“It’s bad enough if you’re sick; the last thing you want to worry about is ‘Will my insurance cover this cat scan or MRI?’” she said. “The bills for these tests are thousands of dollars, so if I can bring peace of mind to some people, I’m glad to do it.

“If it weren’t for our patients, our practice wouldn’t be what it is today,” Burke said. “I want them to know if they needs us, we’re just a phone call away. Just to give them peace of mind.”

When it first opened, the office had a staff of about 10. Today, that’s up to 20 that sees about 140 patients per day.

Burke is also the liaison between the Punxsutawney Area School District and the practice, which has become the physicians for the district, performing the physicals and administering flu shots.

After work, Burke enjoys spending time with her family, which, in addition to husband Joe, includes sons Luke and Noah, daughter Sarah and grandchild Ella Grace Burke.

“Living in a smaller community, I feel it’s a safe place for my kids to grow up in,” she said. “In watching my own kids and how they’ve grown, I feel safe in sending them to the schools here.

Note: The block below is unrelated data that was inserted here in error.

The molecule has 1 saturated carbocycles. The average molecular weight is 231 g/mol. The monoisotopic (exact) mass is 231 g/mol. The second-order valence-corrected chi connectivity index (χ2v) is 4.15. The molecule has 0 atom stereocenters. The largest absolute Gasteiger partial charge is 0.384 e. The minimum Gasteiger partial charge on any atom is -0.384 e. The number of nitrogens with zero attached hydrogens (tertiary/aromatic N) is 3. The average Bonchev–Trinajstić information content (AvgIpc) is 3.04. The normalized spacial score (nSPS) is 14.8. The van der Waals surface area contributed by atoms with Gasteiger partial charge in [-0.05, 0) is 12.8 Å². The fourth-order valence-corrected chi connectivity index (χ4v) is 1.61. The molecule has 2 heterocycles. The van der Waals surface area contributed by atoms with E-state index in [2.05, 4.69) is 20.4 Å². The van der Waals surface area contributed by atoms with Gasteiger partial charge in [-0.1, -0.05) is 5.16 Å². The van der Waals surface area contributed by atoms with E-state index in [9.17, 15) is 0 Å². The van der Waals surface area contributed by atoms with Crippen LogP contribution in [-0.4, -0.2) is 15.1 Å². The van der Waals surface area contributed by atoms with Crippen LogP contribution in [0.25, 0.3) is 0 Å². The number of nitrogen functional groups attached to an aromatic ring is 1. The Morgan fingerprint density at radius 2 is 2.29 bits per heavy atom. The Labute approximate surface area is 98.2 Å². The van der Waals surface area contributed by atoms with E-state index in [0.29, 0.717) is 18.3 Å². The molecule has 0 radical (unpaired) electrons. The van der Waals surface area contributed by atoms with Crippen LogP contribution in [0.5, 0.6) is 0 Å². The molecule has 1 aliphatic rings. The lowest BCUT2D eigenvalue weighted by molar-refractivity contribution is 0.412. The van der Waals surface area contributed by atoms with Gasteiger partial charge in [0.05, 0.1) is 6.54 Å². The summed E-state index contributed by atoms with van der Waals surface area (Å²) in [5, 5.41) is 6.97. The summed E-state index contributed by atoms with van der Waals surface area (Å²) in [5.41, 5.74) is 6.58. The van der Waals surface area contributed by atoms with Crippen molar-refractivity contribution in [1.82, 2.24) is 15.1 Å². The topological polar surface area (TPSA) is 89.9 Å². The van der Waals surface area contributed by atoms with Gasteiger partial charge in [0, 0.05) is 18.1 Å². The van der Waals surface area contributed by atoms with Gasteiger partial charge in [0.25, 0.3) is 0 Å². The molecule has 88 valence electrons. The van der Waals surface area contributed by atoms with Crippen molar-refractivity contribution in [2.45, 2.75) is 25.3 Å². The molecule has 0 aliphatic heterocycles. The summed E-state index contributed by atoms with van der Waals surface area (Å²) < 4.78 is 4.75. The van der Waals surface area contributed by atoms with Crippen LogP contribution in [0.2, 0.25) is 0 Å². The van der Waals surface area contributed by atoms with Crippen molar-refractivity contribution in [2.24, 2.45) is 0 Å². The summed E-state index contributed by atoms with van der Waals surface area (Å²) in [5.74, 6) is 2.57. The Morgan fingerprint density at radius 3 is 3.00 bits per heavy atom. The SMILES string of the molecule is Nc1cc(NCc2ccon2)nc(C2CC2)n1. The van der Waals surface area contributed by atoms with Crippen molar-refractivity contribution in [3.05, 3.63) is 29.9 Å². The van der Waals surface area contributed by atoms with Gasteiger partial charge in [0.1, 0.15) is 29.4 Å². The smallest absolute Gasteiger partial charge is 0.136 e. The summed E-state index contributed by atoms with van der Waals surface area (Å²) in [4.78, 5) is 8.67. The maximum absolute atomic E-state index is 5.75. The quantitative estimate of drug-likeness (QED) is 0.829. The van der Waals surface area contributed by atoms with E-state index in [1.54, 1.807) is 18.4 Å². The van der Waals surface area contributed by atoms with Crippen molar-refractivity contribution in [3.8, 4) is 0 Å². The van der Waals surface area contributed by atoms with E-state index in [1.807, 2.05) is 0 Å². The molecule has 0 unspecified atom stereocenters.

“Being a working mom has its challenges, and I make sure everything is good to go for my family before I go to the office,” she said.

Burke said she still enjoys her job very much, and if a patient comes in upset and leaves with a smile, “I like being the cause of that smile, not the frown.

“I received a thank-you card from a lady who lives in South Carolina recently who thanked me for helping her mother when she couldn’t be here,” Burke said, adding that it was the first thank-you card she had ever received over her 25 years at the Medical Associates.

“I keep that card on my filing cabinet to remind me that is what I’m here for,” she said. “I want to be there to lend an ear when a patient needs me, laugh with people and cry with people.

“One day, I cried all the way home,” Burke said. “It’s more than a job, and I want to be there for the right reasons. The bottom line is, if it weren’t for the patients, none of us would be here.”